Another way to create an app package is manually. For an explanation, see Package an app manually.
How do you use in-app purchase and trial?
How do you use registry?
Your app modifies HKEY_CURRENT_USER Hive, but cannot modify HKEY_LOCAL_MACHINE Hive. This behavior is described in Prepare to package an app (Desktop Bridge). Saito Kikaku decided to create new export and import features because the original features used registry settings.
How do you use Windows Runtime API with minimum impact to existing code?
There are two methods. One is to use another process, which is written in C# and co-works with the main program. This C# program encapsulates Windows Runtime API code. Another is to use the Win32 dynamic-link library (DLL) to encapsulate Windows Runtime API code. See the DLL sample.
2. Discuss issues related to running a UWP app of Hidemaru Editor
These are some of the issues and solutions addressed in this step.
Issue: What is a countermeasure against casual hacking?
Hidemaru Editor is deployed using XCOPY and then it launches a clone executable. There is a specific behavior for either process type UWP app or desktop app.
How do you determine process type? We provided sample code. Saito Kikaku implemented it and a new feature for a coexistent desktop app.
Issue: How do you show the same icon of the desktop app on the taskbar?
Our investigation found this is related to the plated icon assets because the taskbar uses the unplated icon assets. Hence, adding unplated icon assets worked well. See the information in Guidelines for tile and icon assets.
Issue: Google IME was aborted.
3. Publish a UWP app to the Windows Store
Special thanks to Kazuki Tsuguma (Microsoft App Consultant), who helped to publish the Windows app. He taught us the publishing process and the package is now available on the Windows Store. During the publishing process, we gave advice on a few questions about certificate criteria.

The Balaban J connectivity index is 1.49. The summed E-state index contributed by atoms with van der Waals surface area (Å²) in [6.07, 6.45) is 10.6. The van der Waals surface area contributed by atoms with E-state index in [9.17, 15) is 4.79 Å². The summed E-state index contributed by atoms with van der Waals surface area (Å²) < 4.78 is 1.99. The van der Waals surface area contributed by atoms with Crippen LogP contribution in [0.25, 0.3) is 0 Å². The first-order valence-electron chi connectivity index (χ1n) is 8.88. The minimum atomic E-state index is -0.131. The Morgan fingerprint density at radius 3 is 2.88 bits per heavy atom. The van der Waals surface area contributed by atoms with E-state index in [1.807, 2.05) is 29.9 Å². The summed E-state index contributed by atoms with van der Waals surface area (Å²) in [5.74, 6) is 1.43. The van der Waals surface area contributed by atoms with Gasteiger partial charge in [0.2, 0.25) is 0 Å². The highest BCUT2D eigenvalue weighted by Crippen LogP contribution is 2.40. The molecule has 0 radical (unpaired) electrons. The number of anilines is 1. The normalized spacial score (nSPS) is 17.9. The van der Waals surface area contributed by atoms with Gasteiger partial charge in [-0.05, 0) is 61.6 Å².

Opportunities going forward
Saito Kikaku now has the app ready for the Windows Store, providing them with a new distribution channel. Saito Kikaku participated in a Windows 10 compatibility program and received a Windows 10 Compatible logo.
They also were able to add the Windows Store badge.
Saito Kikaku successfully converted the Hidemaru Editor app. As a result, they expect to have a broader customer reach with the Windows Store and enhanced usability with additional functions. Here is a quote from our customer:
“I’m thankful for your support. I was able to publish the app in the Windows Store via your support. … Hidemaru Editor had a few issues such as an app update mechanism and purchase mechanism. But these issues were resolved by the Windows Store. I received deep support from Microsoft, such as ‘how to edit appxmanifest,’ ‘testing our apps,’ and ‘how to use IAP API.’ The Microsoft team helped convert and put the app onto the Windows Store. Many thanks to the Microsoft team.”
— Takashi Yamamoto, Senior Developer, Saito Kikaku
Resources in this article:
- Desktop Bridge
- Desktop App Converter
- Package an app using the Desktop App Converter
- Package an app manually
- In-app purchases and trials
- IAP-APIs sample code
- Prepare to package an app (Desktop Bridge)
- DLL sample
- UWP Process Helper sample code
- Guidelines for tile and icon assets
- How to use file extension settings
- How to create PRI resources